NRL 2023: St. George Illawarra’s Tyrell Sloan should be the next big thing
Webb guaranteed nothing to Sloan or Sullivan, who was also asking for his own release to join the Bulldogs.
“There’s a place for you, but nothing is forgiven,” Webb told Sloan and Sullivan. “You have to fight for your places.”
It was a bold call at a time when managers can put a gun to a club’s head and write their client’s name on a team sheet before the coach does.
Last Sunday night, the Dragons’ first game of the year, late in the first half Sloan took the ball off the dummy half and scorched across the turf, trailing Titans defenders like million-dollar David Fifita. It was breathtaking. Jacob Liddle hit under the post seconds later.
After a miserable 2022 in which he went back and forth on the NRL side and wasn’t on the same page as coach Anthony Griffin, Sloan finally smiled.
“Young 18 and 19 year olds come through and they show little glimpses of their excellence with a good play or two and everyone’s excited, the media and the fans are saying they’re the next big thing,” explains the Dragons captain Ben Hunt says ahead of his team’s clash with the undefeated Broncos on Saturday night. “They say, ‘He’s going to be Sonny Bill or Benji Marshall.'”
Sloan has been compared to ex-Cronulla full-back David Peachey.
“I think it really bloats her and puts too many expectations on her when things don’t go according to plan,” says Hunt. “Everything can change very quickly with them. It’s really unfair. They want to play against these guys, but I can understand the coaching staff really wanting to develop them. You don’t want to throw them to the wolves right away. It’s a real balancing act.”
Sloan’s NRL career could be a reflection of his life being raised by his grandmother Colleen, who presented him with his debut jersey in 2021. Sloan’s father was only 16 when he was born, and Colleen took custody of Tyrell and his older brother, Ash.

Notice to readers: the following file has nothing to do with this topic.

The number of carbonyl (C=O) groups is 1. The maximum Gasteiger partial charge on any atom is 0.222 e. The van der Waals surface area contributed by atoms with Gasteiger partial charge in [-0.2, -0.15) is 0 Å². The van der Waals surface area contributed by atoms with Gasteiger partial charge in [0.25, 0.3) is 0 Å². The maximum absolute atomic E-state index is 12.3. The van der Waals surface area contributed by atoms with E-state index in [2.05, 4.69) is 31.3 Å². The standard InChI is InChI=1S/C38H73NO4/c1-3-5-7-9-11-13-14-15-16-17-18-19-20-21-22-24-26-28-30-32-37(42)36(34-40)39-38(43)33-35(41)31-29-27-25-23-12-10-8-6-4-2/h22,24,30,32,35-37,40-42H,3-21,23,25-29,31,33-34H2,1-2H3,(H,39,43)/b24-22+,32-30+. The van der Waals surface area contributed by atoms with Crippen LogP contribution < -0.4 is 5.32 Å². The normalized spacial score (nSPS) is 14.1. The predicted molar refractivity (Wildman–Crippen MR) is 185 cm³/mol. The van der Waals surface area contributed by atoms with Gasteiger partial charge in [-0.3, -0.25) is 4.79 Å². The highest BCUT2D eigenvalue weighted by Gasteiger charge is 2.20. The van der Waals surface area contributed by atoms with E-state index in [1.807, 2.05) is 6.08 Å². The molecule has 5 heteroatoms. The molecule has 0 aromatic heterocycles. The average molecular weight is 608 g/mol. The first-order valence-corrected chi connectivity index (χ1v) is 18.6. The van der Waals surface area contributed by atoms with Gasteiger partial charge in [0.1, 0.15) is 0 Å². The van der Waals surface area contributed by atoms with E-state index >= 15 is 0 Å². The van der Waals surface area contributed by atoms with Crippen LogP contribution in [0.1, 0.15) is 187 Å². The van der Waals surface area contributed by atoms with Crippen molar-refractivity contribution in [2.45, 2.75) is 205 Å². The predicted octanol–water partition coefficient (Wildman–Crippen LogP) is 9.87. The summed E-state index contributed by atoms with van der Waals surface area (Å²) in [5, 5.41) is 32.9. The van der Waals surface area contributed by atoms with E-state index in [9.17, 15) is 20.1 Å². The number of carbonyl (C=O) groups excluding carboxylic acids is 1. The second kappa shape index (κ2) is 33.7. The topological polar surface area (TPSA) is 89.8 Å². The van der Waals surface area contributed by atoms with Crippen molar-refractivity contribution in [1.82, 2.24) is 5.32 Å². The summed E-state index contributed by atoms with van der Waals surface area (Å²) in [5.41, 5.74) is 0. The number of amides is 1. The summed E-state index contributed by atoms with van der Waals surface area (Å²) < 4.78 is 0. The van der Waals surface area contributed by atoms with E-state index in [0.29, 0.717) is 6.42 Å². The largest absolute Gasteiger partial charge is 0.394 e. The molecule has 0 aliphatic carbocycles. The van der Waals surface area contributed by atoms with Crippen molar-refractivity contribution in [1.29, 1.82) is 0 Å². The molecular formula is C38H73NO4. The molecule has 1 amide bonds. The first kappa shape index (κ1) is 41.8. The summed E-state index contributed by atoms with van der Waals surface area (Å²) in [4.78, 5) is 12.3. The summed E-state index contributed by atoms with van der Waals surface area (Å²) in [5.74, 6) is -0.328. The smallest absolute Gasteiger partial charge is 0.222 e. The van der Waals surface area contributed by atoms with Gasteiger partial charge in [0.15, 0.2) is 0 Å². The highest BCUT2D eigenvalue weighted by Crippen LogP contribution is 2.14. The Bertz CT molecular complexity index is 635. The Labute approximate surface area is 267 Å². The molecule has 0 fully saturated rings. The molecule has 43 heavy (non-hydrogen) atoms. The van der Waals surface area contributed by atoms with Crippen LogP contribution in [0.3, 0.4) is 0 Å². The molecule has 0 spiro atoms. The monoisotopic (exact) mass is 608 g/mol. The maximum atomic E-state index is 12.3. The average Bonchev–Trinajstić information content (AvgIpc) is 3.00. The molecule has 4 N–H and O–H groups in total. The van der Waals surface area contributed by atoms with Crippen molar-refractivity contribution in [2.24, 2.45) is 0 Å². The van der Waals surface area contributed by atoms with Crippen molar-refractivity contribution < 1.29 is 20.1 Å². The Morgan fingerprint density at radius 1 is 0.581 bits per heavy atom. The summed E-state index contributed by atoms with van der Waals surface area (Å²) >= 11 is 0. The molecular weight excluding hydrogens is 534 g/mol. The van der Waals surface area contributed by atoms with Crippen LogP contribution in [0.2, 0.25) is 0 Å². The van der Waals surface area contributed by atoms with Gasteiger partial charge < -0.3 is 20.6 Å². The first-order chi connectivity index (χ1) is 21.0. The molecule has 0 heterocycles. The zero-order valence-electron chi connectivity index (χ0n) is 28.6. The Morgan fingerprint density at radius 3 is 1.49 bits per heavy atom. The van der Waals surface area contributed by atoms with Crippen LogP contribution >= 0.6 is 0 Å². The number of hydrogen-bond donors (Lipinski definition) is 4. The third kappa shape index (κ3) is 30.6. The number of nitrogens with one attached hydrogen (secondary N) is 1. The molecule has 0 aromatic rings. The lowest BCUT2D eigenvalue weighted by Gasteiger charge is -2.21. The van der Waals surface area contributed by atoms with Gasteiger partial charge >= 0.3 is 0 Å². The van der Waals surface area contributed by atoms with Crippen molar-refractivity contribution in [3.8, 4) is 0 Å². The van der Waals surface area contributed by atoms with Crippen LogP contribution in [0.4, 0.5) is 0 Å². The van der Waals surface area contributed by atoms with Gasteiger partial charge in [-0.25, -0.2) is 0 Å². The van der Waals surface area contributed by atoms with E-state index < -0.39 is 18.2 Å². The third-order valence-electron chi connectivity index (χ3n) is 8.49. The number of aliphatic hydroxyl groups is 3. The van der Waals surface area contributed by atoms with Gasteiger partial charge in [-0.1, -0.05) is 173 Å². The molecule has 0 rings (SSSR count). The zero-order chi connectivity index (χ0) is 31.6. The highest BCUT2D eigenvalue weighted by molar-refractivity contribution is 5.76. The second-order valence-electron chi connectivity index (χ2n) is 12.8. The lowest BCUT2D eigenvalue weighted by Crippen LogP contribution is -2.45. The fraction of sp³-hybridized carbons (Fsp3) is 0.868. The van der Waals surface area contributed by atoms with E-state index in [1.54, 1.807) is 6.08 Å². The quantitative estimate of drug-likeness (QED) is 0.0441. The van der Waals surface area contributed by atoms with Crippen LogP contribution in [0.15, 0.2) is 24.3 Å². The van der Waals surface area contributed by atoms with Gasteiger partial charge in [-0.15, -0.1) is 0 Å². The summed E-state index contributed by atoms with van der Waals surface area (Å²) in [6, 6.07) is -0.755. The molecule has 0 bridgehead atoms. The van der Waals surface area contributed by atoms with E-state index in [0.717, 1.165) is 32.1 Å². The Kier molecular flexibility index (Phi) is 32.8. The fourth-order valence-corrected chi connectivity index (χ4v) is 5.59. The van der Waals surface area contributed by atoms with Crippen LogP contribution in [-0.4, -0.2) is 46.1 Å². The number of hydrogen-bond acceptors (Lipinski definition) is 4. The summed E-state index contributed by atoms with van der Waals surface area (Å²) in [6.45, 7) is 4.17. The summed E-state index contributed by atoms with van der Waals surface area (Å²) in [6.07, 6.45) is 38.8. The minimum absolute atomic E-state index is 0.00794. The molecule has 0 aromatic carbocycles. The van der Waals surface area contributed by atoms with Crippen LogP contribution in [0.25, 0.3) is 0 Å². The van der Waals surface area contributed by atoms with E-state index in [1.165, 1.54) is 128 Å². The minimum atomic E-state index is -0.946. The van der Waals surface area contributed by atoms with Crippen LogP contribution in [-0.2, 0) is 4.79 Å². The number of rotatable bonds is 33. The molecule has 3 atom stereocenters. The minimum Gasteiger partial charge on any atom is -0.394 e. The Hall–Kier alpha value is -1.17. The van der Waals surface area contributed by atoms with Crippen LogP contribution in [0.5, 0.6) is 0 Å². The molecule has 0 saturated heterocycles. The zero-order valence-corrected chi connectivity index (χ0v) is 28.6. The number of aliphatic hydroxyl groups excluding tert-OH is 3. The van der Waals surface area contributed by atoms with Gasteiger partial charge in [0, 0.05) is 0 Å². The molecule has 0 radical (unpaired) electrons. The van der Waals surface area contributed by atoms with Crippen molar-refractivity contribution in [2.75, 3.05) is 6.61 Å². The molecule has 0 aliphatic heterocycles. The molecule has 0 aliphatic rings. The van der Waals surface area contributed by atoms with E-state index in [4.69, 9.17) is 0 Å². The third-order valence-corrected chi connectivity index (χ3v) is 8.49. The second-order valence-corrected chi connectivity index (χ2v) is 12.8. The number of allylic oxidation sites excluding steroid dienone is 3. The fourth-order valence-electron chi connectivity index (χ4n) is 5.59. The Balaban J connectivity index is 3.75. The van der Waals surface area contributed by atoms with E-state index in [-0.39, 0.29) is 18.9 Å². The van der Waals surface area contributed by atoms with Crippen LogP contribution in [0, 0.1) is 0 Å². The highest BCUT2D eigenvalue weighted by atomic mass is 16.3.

“It was hard to watch last year,” said Sloan’s teammate Moses Mbye, who has mentored the 20-year-old. “Without going into too much detail, he’s never been given anything in his life. He has to earn everything he has. That will pay him back in cash.
“He said that publicly, he just looked in the mirror and probably realized at some point that he was kicking rocks. It takes a lot of courage and a lot of maturity [to admit to that]. It really reflects the kind of person he is.
“Now he’s my son’s favorite player. He comes over for promos for me.”
The sight of Sloan being comforted by Latrell Mitchell on the field after the Dragons’ charity shield was humiliated at the hands of the Rabbitohs gave a glimpse of the pressure involved in trying to make it in the NRL.
But it also showed how comfortable Sloan is in the company of his Indigenous All-Stars teammates like Mitchell and his brother Shaquai and Nicho Hynes. Asked about his All-Stars experience, the Wiradjuri man signs off with “I’m proud to be Aboriginal”.
“Even though you might think he’s matured over the past 12 months, I think he’s always kept a cool head when spoken to and he’s matured beyond his years,” said the Indigenous All- Stars coach Ronnie Griffiths.
“The good guys, things just happen around them on the field. They show up at the right place and have great anticipation. His movements are effortless and you just know when he’s on the field things are going to happen around him because he puts himself in that position.
“I have no doubt he learned some lessons from it [our camps] to perfect his own craft. He is a beautiful person.”
https://www.smh.com.au/sport/nrl/rebuilding-tyrell-sloan-how-the-koori-knockout-saved-his-dragons-career-20230316-p5csrn.html?ref=rss&utm_medium=rss&utm_source=rss_sport NRL 2023: St. George Illawarra’s Tyrell Sloan should be the next big thing